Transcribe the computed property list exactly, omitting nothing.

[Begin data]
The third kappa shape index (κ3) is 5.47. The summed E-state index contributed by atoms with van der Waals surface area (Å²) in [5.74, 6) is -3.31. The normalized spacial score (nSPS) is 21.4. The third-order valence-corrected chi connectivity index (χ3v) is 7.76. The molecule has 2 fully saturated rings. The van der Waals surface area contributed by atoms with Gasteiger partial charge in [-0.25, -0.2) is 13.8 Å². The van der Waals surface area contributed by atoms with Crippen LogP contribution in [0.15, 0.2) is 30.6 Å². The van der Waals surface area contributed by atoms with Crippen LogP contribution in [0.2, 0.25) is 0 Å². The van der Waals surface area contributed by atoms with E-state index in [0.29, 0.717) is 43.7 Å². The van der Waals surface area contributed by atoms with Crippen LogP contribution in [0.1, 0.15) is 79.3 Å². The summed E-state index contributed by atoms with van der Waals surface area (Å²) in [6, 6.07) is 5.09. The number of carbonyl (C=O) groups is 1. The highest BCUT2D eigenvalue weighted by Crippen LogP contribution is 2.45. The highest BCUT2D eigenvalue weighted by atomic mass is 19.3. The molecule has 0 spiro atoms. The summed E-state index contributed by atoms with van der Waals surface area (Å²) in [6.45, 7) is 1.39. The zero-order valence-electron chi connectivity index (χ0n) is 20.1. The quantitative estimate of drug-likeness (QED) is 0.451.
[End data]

The third kappa shape index (κ3) is 5.47. The summed E-state index contributed by atoms with van der Waals surface area (Å²) in [5.74, 6) is -3.31. The normalized spacial score (nSPS) is 21.4. The third-order valence-corrected chi connectivity index (χ3v) is 7.76. The molecule has 2 fully saturated rings. The van der Waals surface area contributed by atoms with Gasteiger partial charge in [-0.25, -0.2) is 13.8 Å². The van der Waals surface area contributed by atoms with Crippen LogP contribution in [0.15, 0.2) is 30.6 Å². The van der Waals surface area contributed by atoms with Crippen LogP contribution in [0.2, 0.25) is 0 Å². The van der Waals surface area contributed by atoms with E-state index in [0.29, 0.717) is 43.7 Å². The van der Waals surface area contributed by atoms with Crippen LogP contribution in [0.1, 0.15) is 79.3 Å². The summed E-state index contributed by atoms with van der Waals surface area (Å²) in [6, 6.07) is 5.09. The number of carbonyl (C=O) groups is 1. The highest BCUT2D eigenvalue weighted by Crippen LogP contribution is 2.45. The highest BCUT2D eigenvalue weighted by atomic mass is 19.3. The molecule has 0 spiro atoms. The summed E-state index contributed by atoms with van der Waals surface area (Å²) in [6.45, 7) is 1.39. The zero-order valence-electron chi connectivity index (χ0n) is 20.1. The quantitative estimate of drug-likeness (QED) is 0.451.